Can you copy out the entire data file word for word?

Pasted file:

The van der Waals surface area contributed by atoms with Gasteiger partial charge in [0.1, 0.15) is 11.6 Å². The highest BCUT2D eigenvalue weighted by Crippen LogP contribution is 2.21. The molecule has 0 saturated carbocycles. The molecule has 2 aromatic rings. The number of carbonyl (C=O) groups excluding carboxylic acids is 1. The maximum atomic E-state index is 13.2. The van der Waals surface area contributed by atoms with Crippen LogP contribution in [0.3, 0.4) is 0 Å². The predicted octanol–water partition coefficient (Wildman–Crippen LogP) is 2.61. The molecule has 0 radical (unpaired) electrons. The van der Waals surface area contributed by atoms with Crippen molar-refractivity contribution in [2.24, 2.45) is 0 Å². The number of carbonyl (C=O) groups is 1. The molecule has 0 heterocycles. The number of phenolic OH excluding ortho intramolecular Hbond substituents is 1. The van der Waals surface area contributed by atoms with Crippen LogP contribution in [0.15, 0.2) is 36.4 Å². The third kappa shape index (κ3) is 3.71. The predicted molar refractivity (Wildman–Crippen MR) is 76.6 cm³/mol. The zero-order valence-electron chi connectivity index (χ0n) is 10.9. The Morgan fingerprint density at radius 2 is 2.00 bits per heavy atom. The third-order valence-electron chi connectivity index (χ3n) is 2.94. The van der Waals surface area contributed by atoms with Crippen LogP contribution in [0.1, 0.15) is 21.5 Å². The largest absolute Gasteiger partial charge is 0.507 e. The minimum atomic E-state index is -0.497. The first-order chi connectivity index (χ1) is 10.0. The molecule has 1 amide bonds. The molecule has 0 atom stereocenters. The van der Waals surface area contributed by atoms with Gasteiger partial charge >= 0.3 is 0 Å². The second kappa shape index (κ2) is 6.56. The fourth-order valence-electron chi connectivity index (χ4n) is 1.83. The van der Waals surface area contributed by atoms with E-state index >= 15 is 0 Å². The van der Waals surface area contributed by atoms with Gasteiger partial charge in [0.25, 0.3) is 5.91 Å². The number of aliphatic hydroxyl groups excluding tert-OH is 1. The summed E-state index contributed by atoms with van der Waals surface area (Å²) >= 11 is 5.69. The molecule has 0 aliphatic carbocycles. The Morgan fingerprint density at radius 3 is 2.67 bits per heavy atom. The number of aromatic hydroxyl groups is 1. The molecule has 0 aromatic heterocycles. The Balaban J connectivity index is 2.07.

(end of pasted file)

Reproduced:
The van der Waals surface area contributed by atoms with Gasteiger partial charge in [0.1, 0.15) is 11.6 Å². The highest BCUT2D eigenvalue weighted by Crippen LogP contribution is 2.21. The molecule has 0 saturated carbocycles. The molecule has 2 aromatic rings. The number of carbonyl (C=O) groups excluding carboxylic acids is 1. The maximum atomic E-state index is 13.2. The van der Waals surface area contributed by atoms with Crippen LogP contribution in [0.3, 0.4) is 0 Å². The predicted octanol–water partition coefficient (Wildman–Crippen LogP) is 2.61. The molecule has 0 radical (unpaired) electrons. The van der Waals surface area contributed by atoms with Crippen molar-refractivity contribution in [2.24, 2.45) is 0 Å². The number of carbonyl (C=O) groups is 1. The molecule has 0 heterocycles. The number of phenolic OH excluding ortho intramolecular Hbond substituents is 1. The van der Waals surface area contributed by atoms with Crippen LogP contribution in [0.15, 0.2) is 36.4 Å². The third kappa shape index (κ3) is 3.71. The predicted molar refractivity (Wildman–Crippen MR) is 76.6 cm³/mol. The zero-order valence-electron chi connectivity index (χ0n) is 10.9. The Morgan fingerprint density at radius 2 is 2.00 bits per heavy atom. The third-order valence-electron chi connectivity index (χ3n) is 2.94. The van der Waals surface area contributed by atoms with Crippen LogP contribution in [0.1, 0.15) is 21.5 Å². The largest absolute Gasteiger partial charge is 0.507 e. The minimum atomic E-state index is -0.497. The first-order chi connectivity index (χ1) is 10.0. The molecule has 1 amide bonds. The molecule has 0 atom stereocenters. The van der Waals surface area contributed by atoms with Gasteiger partial charge >= 0.3 is 0 Å². The second kappa shape index (κ2) is 6.56. The fourth-order valence-electron chi connectivity index (χ4n) is 1.83. The van der Waals surface area contributed by atoms with E-state index >= 15 is 0 Å². The van der Waals surface area contributed by atoms with Gasteiger partial charge in [0.25, 0.3) is 5.91 Å². The number of aliphatic hydroxyl groups excluding tert-OH is 1. The summed E-state index contributed by atoms with van der Waals surface area (Å²) >= 11 is 5.69. The molecule has 0 aliphatic carbocycles. The Morgan fingerprint density at radius 3 is 2.67 bits per heavy atom. The number of aromatic hydroxyl groups is 1. The molecule has 0 aromatic heterocycles. The Balaban J connectivity index is 2.07.